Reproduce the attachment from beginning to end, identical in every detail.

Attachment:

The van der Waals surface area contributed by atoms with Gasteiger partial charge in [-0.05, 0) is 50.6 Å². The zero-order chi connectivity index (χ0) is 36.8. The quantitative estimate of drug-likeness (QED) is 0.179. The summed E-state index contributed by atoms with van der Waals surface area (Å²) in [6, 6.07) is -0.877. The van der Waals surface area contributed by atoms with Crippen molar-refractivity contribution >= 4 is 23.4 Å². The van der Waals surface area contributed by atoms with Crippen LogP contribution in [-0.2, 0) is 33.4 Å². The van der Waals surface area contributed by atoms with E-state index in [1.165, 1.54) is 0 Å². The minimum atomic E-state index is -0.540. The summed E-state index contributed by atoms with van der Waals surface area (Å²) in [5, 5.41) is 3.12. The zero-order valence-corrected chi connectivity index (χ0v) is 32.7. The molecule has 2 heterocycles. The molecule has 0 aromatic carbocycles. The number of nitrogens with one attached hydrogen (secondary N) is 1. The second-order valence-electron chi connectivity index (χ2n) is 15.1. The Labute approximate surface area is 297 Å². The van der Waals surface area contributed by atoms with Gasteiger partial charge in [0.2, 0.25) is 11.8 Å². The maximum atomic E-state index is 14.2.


The van der Waals surface area contributed by atoms with Gasteiger partial charge in [-0.05, 0) is 50.6 Å². The zero-order chi connectivity index (χ0) is 36.8. The quantitative estimate of drug-likeness (QED) is 0.179. The summed E-state index contributed by atoms with van der Waals surface area (Å²) in [6, 6.07) is -0.877. The van der Waals surface area contributed by atoms with Crippen molar-refractivity contribution >= 4 is 23.4 Å². The van der Waals surface area contributed by atoms with Crippen LogP contribution in [-0.2, 0) is 33.4 Å². The van der Waals surface area contributed by atoms with E-state index in [1.165, 1.54) is 0 Å². The minimum atomic E-state index is -0.540. The summed E-state index contributed by atoms with van der Waals surface area (Å²) in [5, 5.41) is 3.12. The zero-order valence-corrected chi connectivity index (χ0v) is 32.7. The molecule has 2 heterocycles. The molecule has 0 aromatic carbocycles. The number of nitrogens with one attached hydrogen (secondary N) is 1. The second-order valence-electron chi connectivity index (χ2n) is 15.1. The Labute approximate surface area is 297 Å². The van der Waals surface area contributed by atoms with Gasteiger partial charge in [0.2, 0.25) is 11.8 Å². The maximum atomic E-state index is 14.2.